How Do We Do It? (Israelis who want to look like we support peace and justice, but don't really...)

In Israel there are umpteen peace groups, initiatives, blogs, and movements that support peace related issues. My loaded question is: How much of this activity is sincere, and how many people are involved in these activities so they feel good about themselves? When push comes to shove, like in the Second Israeli War on Lebanon many Israelis from the Peace Camp were on the side of war. Too, when Qassams landed in Sedrot, those same people, and additional "peaceful people" would argue that the people of Gaza don't want peace, otherwise they would oppose the firing of bombs into our territory. My hope for all of those fence jumpers is; either jump over the fence and state what you really believe, or put your feet firmly into Peaceful Soil, and dare to get dirty while supporting a bigger picture of peace and justice for all in the world.

I get confused otherwise.

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I understand you sentiments regarding the government, however what should their recourse be? Not simply be more peaceful in their actions because I truly feel that they wish to be as peaceful as possible without sacrificing their own citizens. As I said before, I would love to hear a better solution to the problem. What is happening now is not working as best as is hoped, however without any better alternative what is the government to do?
This is the difference between us, and I don't mean this to sound like a put-down. The "government" is connected to groups with interests. Olmart and his activities should make this a bit clearer. In the past, we needed the Palestinians for cheap labor, and most of them were willing to oblige. Then came along a younger, more educated generation, and they weren't willing to work under the same conditions, and for the same pay as their fathers were. The bosses were and still are connected to the government, and they said, "Bring us other, cheaper workers. The natives are restless." And so the natives became more restless, and with little to loose (or so they thought at the time), the Intifadot were born.
There are still many tens of thousands of Palestinians working in Israel, and more are coming through every day. They should be treated as equals in our workforce; the age of the people allowed in should be lowered. As of now, only 30 year olds and up can enter Israel. The leadership should accept that the Hamas isn't going anywhere for now, and pick their brains in finding strategies for dialog with them. There are very smart people out there who would be able to advise on the best way to bridge the dangerous gap between Gaza and us. All positions and strategies should be considered, not only along party lines.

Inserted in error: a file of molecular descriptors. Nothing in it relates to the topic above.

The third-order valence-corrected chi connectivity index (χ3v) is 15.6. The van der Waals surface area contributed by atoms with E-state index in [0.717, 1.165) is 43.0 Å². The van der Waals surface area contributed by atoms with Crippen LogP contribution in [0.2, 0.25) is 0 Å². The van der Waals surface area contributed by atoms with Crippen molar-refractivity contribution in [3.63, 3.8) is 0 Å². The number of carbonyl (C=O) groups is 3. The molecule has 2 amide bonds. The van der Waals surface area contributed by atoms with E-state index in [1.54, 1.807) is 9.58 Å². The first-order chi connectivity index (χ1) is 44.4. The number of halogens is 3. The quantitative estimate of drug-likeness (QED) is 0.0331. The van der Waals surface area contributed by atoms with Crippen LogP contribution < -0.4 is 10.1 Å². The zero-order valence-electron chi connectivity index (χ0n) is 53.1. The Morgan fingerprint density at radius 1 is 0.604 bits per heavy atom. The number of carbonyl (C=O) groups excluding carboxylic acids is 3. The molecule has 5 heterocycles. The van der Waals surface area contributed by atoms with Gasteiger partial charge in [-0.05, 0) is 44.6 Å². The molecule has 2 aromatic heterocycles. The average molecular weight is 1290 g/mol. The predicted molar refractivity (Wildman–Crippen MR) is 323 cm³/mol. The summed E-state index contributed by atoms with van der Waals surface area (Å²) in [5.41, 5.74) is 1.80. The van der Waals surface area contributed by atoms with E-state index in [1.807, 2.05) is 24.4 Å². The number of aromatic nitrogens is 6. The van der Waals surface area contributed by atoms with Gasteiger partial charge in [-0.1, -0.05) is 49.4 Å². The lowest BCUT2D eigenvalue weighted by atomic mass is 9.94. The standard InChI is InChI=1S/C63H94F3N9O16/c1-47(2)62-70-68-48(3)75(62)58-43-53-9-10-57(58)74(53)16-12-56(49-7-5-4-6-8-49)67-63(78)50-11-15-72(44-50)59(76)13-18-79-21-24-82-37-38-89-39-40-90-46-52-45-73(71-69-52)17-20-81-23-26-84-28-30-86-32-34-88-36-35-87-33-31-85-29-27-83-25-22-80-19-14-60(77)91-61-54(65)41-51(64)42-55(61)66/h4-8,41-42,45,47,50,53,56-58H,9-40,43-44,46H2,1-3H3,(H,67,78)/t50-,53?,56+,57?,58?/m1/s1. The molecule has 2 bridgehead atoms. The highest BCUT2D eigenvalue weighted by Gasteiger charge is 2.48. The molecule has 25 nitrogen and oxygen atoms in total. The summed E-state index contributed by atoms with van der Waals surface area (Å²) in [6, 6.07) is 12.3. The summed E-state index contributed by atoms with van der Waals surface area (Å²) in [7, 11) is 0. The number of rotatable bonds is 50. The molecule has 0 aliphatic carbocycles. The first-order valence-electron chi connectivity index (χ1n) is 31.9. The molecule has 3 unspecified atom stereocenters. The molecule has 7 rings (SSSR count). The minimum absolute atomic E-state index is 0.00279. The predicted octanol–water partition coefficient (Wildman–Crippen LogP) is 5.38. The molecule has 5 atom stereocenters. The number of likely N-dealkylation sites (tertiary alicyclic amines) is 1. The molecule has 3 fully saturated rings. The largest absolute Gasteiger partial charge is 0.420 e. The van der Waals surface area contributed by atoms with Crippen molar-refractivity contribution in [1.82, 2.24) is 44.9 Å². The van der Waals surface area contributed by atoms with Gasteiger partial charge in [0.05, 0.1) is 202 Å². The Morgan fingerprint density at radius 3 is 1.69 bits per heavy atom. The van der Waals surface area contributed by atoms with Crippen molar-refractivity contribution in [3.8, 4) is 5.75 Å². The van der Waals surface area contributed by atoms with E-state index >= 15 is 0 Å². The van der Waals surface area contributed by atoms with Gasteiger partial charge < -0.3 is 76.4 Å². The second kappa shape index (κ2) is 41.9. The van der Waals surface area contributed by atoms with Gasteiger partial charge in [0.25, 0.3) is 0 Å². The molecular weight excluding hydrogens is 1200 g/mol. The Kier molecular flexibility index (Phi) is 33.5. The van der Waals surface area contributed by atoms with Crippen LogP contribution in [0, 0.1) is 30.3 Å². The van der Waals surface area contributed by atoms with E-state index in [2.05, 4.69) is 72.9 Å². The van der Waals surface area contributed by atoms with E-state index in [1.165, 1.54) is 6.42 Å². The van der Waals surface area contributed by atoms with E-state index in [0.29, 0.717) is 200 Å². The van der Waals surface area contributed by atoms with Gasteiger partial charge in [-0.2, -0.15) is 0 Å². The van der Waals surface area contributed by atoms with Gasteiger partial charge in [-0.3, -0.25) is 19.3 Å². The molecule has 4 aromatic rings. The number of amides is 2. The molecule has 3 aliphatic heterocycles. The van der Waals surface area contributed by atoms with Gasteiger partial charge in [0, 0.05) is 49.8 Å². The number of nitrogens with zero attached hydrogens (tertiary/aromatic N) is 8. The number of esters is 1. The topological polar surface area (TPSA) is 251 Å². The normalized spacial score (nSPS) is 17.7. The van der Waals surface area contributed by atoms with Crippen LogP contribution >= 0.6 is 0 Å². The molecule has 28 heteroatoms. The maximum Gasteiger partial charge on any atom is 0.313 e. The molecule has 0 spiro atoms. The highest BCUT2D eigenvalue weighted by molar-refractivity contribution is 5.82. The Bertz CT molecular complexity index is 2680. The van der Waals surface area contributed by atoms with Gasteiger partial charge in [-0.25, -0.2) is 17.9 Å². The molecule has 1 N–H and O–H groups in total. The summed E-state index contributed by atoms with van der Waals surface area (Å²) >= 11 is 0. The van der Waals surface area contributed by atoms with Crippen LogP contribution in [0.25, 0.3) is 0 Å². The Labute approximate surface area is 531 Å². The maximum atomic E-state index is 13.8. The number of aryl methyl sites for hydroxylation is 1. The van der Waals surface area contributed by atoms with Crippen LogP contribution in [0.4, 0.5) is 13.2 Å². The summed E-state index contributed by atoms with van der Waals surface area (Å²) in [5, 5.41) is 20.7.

How do you suggest Israel approach a government that specifically states in its charter: "Israel will exist and will continue to exist until Islam will obliterate it, just as it obliterated others before it."
along with other anti-Israel statements?
Oh, and isn't Olmert gone now?
Sorry, but any good point you might have had got lost with your untruths and hyperbole. Furthermore, the part of your reply that I read violates the rules of this website. Please try to rephrase your statements to fit the MePeace guidelines if possible and I will take the time to read it.
Too, I was with the Anarchists Against the Wall (though I don't agree with everything they say or do) at Mas'cha in 2003 when the Wall was going up, and witnessed a Palestinian from Jenin lead a workshop about non-violent action. There, the Palestinains role-played soldiers, the ISM'ers were Israelis, and the Israelis were Palestinians. The man from Jenin told the ISM'ers not to naturally expect the soldiers to be violent or aggressive. He said that many of them were sympathetic to the cause, and might be gentle, so not to provoke them.
I didn't stop the Wall from going up, but I made sure that as many people that I knew were aware of the event. For my 50th B-Day I took a bus load of friends to see the Checkpoint at Tarqumiya, and then to a pot-luck picnic (remember, I like to have fun too!).
I participated in a Self-Defense Course with Palestinian and Israeli women. That too was fun!
I'm not bragging, but I'm proud of my activities and love meeting other brave people who are willing to take chances for peace.



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